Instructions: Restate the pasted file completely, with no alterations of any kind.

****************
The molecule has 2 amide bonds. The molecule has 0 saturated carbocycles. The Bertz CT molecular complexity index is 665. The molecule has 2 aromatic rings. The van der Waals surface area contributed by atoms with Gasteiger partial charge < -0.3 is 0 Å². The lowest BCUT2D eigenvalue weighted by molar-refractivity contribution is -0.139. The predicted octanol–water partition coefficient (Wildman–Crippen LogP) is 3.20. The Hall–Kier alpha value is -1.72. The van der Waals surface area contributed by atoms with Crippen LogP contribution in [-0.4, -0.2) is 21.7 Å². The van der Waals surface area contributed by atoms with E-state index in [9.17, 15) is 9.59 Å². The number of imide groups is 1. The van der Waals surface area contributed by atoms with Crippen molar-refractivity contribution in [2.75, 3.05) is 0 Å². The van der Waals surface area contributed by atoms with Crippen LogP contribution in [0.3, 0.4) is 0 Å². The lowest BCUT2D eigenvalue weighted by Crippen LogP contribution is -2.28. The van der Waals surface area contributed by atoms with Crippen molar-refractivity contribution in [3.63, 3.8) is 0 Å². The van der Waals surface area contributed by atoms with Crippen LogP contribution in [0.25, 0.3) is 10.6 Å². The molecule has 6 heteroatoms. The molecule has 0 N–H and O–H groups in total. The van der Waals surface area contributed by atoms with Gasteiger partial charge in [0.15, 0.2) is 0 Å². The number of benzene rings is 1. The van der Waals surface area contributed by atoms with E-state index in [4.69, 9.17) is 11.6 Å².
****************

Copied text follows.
The molecule has 2 amide bonds. The molecule has 0 saturated carbocycles. The Bertz CT molecular complexity index is 665. The molecule has 2 aromatic rings. The van der Waals surface area contributed by atoms with Gasteiger partial charge < -0.3 is 0 Å². The lowest BCUT2D eigenvalue weighted by molar-refractivity contribution is -0.139. The predicted octanol–water partition coefficient (Wildman–Crippen LogP) is 3.20. The Hall–Kier alpha value is -1.72. The van der Waals surface area contributed by atoms with Crippen LogP contribution in [-0.4, -0.2) is 21.7 Å². The van der Waals surface area contributed by atoms with E-state index in [9.17, 15) is 9.59 Å². The number of imide groups is 1. The van der Waals surface area contributed by atoms with Crippen molar-refractivity contribution in [2.75, 3.05) is 0 Å². The van der Waals surface area contributed by atoms with Crippen LogP contribution in [0.3, 0.4) is 0 Å². The lowest BCUT2D eigenvalue weighted by Crippen LogP contribution is -2.28. The van der Waals surface area contributed by atoms with Crippen molar-refractivity contribution in [3.63, 3.8) is 0 Å². The van der Waals surface area contributed by atoms with Crippen LogP contribution in [0.25, 0.3) is 10.6 Å². The molecule has 6 heteroatoms. The molecule has 0 N–H and O–H groups in total. The van der Waals surface area contributed by atoms with Gasteiger partial charge in [0.15, 0.2) is 0 Å². The number of benzene rings is 1. The van der Waals surface area contributed by atoms with E-state index in [4.69, 9.17) is 11.6 Å².